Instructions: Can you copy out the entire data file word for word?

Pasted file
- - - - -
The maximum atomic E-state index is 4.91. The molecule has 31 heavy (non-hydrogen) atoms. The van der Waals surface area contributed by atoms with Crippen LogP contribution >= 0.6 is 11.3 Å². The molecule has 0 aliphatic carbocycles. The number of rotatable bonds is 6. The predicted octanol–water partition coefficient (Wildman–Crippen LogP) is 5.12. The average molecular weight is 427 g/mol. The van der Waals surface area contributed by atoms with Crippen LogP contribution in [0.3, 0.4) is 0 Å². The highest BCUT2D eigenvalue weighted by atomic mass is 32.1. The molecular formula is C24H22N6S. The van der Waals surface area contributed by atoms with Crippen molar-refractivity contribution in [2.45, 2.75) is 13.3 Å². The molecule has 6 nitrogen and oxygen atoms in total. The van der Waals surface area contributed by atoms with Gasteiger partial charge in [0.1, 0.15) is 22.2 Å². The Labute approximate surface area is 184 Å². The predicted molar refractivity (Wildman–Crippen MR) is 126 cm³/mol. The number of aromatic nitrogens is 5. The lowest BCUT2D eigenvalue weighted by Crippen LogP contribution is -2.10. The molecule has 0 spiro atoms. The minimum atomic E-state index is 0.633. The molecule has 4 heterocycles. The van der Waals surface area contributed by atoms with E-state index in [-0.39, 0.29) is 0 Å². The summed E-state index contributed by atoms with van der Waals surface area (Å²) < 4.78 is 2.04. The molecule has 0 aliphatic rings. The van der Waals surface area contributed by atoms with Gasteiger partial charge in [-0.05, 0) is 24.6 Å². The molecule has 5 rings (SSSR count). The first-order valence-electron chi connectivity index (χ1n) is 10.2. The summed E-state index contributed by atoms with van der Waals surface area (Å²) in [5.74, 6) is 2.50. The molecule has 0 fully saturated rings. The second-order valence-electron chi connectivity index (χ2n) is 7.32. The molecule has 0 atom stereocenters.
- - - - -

The maximum atomic E-state index is 4.91. The molecule has 31 heavy (non-hydrogen) atoms. The van der Waals surface area contributed by atoms with Crippen LogP contribution >= 0.6 is 11.3 Å². The molecule has 0 aliphatic carbocycles. The number of rotatable bonds is 6. The predicted octanol–water partition coefficient (Wildman–Crippen LogP) is 5.12. The average molecular weight is 427 g/mol. The van der Waals surface area contributed by atoms with Crippen LogP contribution in [0.3, 0.4) is 0 Å². The highest BCUT2D eigenvalue weighted by atomic mass is 32.1. The molecular formula is C24H22N6S. The van der Waals surface area contributed by atoms with Crippen molar-refractivity contribution in [2.45, 2.75) is 13.3 Å². The molecule has 6 nitrogen and oxygen atoms in total. The van der Waals surface area contributed by atoms with Gasteiger partial charge in [0.1, 0.15) is 22.2 Å². The Labute approximate surface area is 184 Å². The predicted molar refractivity (Wildman–Crippen MR) is 126 cm³/mol. The number of aromatic nitrogens is 5. The lowest BCUT2D eigenvalue weighted by Crippen LogP contribution is -2.10. The molecule has 0 spiro atoms. The minimum atomic E-state index is 0.633. The molecule has 4 heterocycles. The van der Waals surface area contributed by atoms with E-state index in [-0.39, 0.29) is 0 Å². The summed E-state index contributed by atoms with van der Waals surface area (Å²) < 4.78 is 2.04. The molecule has 0 aliphatic rings. The van der Waals surface area contributed by atoms with Gasteiger partial charge in [-0.05, 0) is 24.6 Å². The molecule has 5 rings (SSSR count). The first-order valence-electron chi connectivity index (χ1n) is 10.2. The summed E-state index contributed by atoms with van der Waals surface area (Å²) in [5.74, 6) is 2.50. The molecule has 0 fully saturated rings. The second-order valence-electron chi connectivity index (χ2n) is 7.32. The molecule has 0 atom stereocenters.